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Colombia enters the age of digital citizens’ services, based on the european eIDAS Regulation DECREE 6202020

Colombia enters the age of digital citizens’ services, based on the european eIDAS Regulation DECREE 620/2020

by Camerfirma
Héctor José García Santiago

By: Héctor José García Santiago. Director of the Government and ICT Observatory of the Pontifical Xavierian University. Executive Chairman of Camerfirma Colombia.


On 2 May of this year, Decree 620 was issued, which regulates the transversal aspects of Digital Government Policy: digital citizens’ services. These comprise the services of digital authentication, citizen folders and interoperability, and also allow for the digital ID cards and biometrics envisaged by the National Registry Office, within the framework of the authentication model.

The digital authentication model is part of the Digital Government Policy and its main pillars are security, unity and wide scope. Digital users expect this model to be highly secure and prevent the loss and improper use of sensitive data. Likewise, they also want the authentication model to be united and integrated, to make their lives easier, and avoid them having to fill in bothersome questionnaires and enter multiple passwords. For this purpose, Decree 620 lays down the possibility, already included in Decree 1413/2017, for use of electronic and digital signatures, as well as digital IDs and facial biometrics through consulting the facial biometric database of the Registry Office.

Decree 620/2020 reaffirms the existence of basic and special digital services for citizens. In the first group, we find those considered necessary for the digital transformation of companies: 1) Interoperability, 2) Digital Authentication and 3) Citizen Folder. We will analyse each of these services in future editions, starting today with Digital Authentication.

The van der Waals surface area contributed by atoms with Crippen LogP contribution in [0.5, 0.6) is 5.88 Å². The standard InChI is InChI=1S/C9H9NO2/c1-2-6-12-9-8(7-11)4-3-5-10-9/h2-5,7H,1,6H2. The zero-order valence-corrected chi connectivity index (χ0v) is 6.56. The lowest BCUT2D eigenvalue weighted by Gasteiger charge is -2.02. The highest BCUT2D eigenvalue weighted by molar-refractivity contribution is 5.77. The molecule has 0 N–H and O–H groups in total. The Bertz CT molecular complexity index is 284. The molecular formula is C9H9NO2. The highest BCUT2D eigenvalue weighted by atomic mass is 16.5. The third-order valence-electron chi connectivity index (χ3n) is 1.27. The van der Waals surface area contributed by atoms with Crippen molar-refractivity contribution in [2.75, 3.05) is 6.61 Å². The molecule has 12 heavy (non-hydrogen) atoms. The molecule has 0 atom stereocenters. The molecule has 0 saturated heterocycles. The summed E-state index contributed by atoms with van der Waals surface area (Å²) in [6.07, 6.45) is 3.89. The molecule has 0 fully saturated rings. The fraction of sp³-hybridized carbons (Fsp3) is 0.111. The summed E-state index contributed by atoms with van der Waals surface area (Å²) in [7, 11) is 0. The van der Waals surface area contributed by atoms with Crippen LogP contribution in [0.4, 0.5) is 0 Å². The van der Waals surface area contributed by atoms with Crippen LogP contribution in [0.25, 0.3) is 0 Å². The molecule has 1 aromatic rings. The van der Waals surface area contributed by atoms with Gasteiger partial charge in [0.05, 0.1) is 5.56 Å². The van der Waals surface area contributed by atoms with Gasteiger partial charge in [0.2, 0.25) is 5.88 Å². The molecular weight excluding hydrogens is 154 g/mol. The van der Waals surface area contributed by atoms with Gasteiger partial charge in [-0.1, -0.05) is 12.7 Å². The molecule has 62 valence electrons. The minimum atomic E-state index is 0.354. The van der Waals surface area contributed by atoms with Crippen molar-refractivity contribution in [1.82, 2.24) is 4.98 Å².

Regarding the digital authentication service, the following conditions have been established:

  1. Definition: This is the procedure that enables the verification of a person’s digital attributes when they carry out procedures and services by digital means through the use of authentication methods. In addition, it provides certainty regarding the person signing a data message, or the person to whom such a message is attributed under the terms of Law 527/1999 and its regulatory standards, and without prejudice to notarial authentication.
  2. Minimum conditions for the digital authentication service. For the provision of the digital authentication service, the provisions on electronic and digital signatures included in Law 527/1999 and its regulatory standards, or the rules that modify, repeal or subrogate it.
  3. Inclusive accessibility: The digital citizens’ services offered will include the necessary features to make them available to the entire population in general, particularly to those in a situation of disability or vulnerability.
  4. Privacy by design and by default: Privacy and security must be a part of the design, architecture and default configuration of the information management process and of the infrastructure supporting it.
  5. Security, privacy and restricted circulation of information: All user information that is generated, stored, transmitted or processed within the framework of digital citizens’ services must be protected and kept under the strictest digital security and privacy schemes with a view to ensuring the authenticity, integrity, availability, confidentiality, accessibility and restricted circulation of information.
  6. Cost-free: User access to basic digital citizens’ services will be free of charge.

We must get past having to use different codes and passwords to access systems, One-Time Passwords (OTP) should prevail for signing documents. It is imperative that we stop overwhelming citizens with passwords. At present, each citizen has between 2 and 8 passwords to access different systems. According to a Deloitte study, almost 90% of user passwords worldwide are vulnerable to cyber-crime attacks. Facial biometrics combined with digital IDs, electronic signatures and digital signatures, are the key to the digital authentication of the future which has now become our present.